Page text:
March 2014


Ignoring the anti U.S. propaganda on my planet, I come to Miami with an open mind, thanks to my sporadic contacts with social networks and myself. Yesterday I had a wonderful meeting with someone I’d met a few times in Cuba as teenagers, and who I hadn’t seen since 1959, but with whom I have maintained communication through my blog and FaceBook. It was as if our mutual feelings had invisibly mended a rip made in our sentimental fabric.

We spent a marvellous day visiting places new to me, and thanks to the skill of her husband as impromptu helmsman, we were able to discover some corners of Miami together.

The Design District made an impression, now just for the beauty of its graffiti, but for the genius of converting a rundown area into marvelous art galleries, stores, studies, all decorated with beautiful examples of such popular art.

I could not but evoke with sadness a comparison of those places of once dazzling architecture and functions, converted now into ruins, “by work and disgrace” of the mis-governance of my country.

The truth about the “Cuban economic miracle” that they hid from us for so many years, due to the lack of information and the impossibility of traveling outside our borders, thanks to the Internet has emerged from the totalitarian darkness imposed on it.

And so, like meeting my friend again, I have borrowed this technology, but I’m still looking (on the unfamiliar keyboard) for the accents. Excuse me.

13 March 2014

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We left very early from Miami, a name which in the Tequesta language of its original inhabitants means “Place of Many Waters.” My friend, her daughter and I were headed to Key West. The trip was surprisingly fast thanks to the wonderfully maintained freeways.

We made our first stop at Islamorada to have lunch at Wahoo’s, a typical wood-framed restaurant anchored on the coast, where dozens of pelicans were having a quiet nap on the yachts moored there.

After enjoying a tasty and reasonably priced seafood lunch of oysters and fish, we continued on toward our destination.

The landscape of blue waters on either side of the bridges, interspersed with tiny emerald green islands, brought back memories of those famous paintings by the Cuban artist Tomás Sánchez in which water plays a key role.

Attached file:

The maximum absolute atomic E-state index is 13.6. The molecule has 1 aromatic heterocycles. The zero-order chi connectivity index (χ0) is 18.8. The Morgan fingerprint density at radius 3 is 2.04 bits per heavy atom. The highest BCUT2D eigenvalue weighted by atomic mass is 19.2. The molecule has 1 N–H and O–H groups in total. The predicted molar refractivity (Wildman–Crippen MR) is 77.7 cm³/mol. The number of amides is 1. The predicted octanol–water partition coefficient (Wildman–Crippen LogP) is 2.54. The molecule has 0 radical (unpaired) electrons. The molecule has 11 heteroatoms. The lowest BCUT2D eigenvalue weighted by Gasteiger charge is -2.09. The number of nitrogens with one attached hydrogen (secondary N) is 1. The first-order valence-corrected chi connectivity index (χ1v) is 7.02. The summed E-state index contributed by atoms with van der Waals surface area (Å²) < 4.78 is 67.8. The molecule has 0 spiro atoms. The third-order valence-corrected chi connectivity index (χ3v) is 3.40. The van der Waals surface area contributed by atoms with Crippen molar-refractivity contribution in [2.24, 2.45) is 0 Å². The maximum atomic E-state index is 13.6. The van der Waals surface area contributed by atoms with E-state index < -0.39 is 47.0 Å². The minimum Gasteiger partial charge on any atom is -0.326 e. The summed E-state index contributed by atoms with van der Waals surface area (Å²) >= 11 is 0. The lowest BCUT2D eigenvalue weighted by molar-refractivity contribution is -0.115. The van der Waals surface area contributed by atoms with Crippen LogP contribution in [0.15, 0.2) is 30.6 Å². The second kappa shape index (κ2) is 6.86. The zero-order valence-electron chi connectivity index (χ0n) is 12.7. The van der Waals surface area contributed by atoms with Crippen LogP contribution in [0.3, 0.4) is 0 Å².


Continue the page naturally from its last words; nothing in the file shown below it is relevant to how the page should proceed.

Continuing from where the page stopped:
We shed some tears in the car while choruses and clapping to the music of Rapture and the song “Bridges” by Ricardo Arjona (see above). We arrived at the impressive Seven Mile Bridge, along whose sides old structures built of iron and wood miraculously still stood. Through them the old railroad connecting southern Florida with Key West had once passed.

So, intoxicated by our own joy we finally arrived, charged with lots of energy, at Key West.

After enjoying the air, its old buildings, today almost all its museums, parks and beautiful and luxurious hotels, we headed down Duval Street, the main artery of the city.

We made a quick tour of the main tourist sites and cultural attractions: the Club San Carlos, in whose premises still breathe imprint Marti, Ernest Hemingway’s house where the descendants of his six-toed cats still live. In Margaritaville, where we tasted their famous cocktail listening to Jimmy Buffet music, art galleries, souvenir shops, until we stopped to drink a delicious coffee at Croissants de France, a family pastry shop from 18…

Afterward we took the typical photo at the place that marks 90 miles to Cuba, while we fantasized about future bridges that could shorten once and for all this distance that cruelly separates our two shores.

We returned to retrieve our car, parked in front of the beautiful and eclectic mansion of the López Ramos family, the “southernmost house” (the house furthest south in the USA), as it is known, to say goodbye to this wonderful place.

23 February 2014